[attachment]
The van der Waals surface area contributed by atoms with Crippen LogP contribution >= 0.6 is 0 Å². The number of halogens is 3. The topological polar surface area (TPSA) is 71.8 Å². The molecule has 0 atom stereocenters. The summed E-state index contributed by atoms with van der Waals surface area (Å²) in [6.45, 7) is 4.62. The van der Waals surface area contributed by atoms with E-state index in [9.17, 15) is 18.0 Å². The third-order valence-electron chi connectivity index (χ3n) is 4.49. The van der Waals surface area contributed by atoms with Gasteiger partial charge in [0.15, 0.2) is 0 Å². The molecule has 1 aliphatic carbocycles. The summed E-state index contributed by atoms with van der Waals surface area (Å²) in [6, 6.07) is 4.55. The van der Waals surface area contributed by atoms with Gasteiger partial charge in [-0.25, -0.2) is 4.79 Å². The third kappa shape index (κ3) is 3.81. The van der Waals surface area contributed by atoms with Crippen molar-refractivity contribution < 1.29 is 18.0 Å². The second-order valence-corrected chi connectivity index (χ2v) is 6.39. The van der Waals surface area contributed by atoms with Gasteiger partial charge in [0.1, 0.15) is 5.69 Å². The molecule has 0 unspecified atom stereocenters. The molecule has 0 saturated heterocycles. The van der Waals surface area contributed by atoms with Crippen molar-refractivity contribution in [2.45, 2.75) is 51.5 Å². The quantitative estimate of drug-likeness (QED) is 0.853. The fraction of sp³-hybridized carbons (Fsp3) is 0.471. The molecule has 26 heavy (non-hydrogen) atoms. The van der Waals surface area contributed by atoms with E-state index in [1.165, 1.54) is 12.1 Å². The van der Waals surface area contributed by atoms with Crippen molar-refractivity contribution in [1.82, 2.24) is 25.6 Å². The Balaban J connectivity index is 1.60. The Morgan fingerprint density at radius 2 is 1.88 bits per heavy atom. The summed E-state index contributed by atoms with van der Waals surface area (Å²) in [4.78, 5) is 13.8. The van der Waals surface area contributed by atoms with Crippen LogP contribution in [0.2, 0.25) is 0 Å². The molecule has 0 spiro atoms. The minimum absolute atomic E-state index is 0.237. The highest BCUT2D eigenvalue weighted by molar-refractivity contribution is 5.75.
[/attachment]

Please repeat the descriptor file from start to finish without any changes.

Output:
The van der Waals surface area contributed by atoms with Crippen LogP contribution >= 0.6 is 0 Å². The number of halogens is 3. The topological polar surface area (TPSA) is 71.8 Å². The molecule has 0 atom stereocenters. The summed E-state index contributed by atoms with van der Waals surface area (Å²) in [6.45, 7) is 4.62. The van der Waals surface area contributed by atoms with E-state index in [9.17, 15) is 18.0 Å². The third-order valence-electron chi connectivity index (χ3n) is 4.49. The van der Waals surface area contributed by atoms with Gasteiger partial charge in [0.15, 0.2) is 0 Å². The molecule has 1 aliphatic carbocycles. The summed E-state index contributed by atoms with van der Waals surface area (Å²) in [6, 6.07) is 4.55. The van der Waals surface area contributed by atoms with Gasteiger partial charge in [-0.25, -0.2) is 4.79 Å². The third kappa shape index (κ3) is 3.81. The van der Waals surface area contributed by atoms with Crippen molar-refractivity contribution < 1.29 is 18.0 Å². The second-order valence-corrected chi connectivity index (χ2v) is 6.39. The van der Waals surface area contributed by atoms with Gasteiger partial charge in [0.1, 0.15) is 5.69 Å². The molecule has 0 unspecified atom stereocenters. The molecule has 0 saturated heterocycles. The van der Waals surface area contributed by atoms with Crippen molar-refractivity contribution in [2.45, 2.75) is 51.5 Å². The quantitative estimate of drug-likeness (QED) is 0.853. The fraction of sp³-hybridized carbons (Fsp3) is 0.471. The molecule has 26 heavy (non-hydrogen) atoms. The van der Waals surface area contributed by atoms with E-state index in [1.165, 1.54) is 12.1 Å². The van der Waals surface area contributed by atoms with Crippen molar-refractivity contribution in [1.82, 2.24) is 25.6 Å². The Balaban J connectivity index is 1.60. The Morgan fingerprint density at radius 2 is 1.88 bits per heavy atom. The summed E-state index contributed by atoms with van der Waals surface area (Å²) in [4.78, 5) is 13.8. The van der Waals surface area contributed by atoms with Crippen LogP contribution in [0.2, 0.25) is 0 Å². The molecule has 0 spiro atoms. The minimum absolute atomic E-state index is 0.237. The highest BCUT2D eigenvalue weighted by molar-refractivity contribution is 5.75.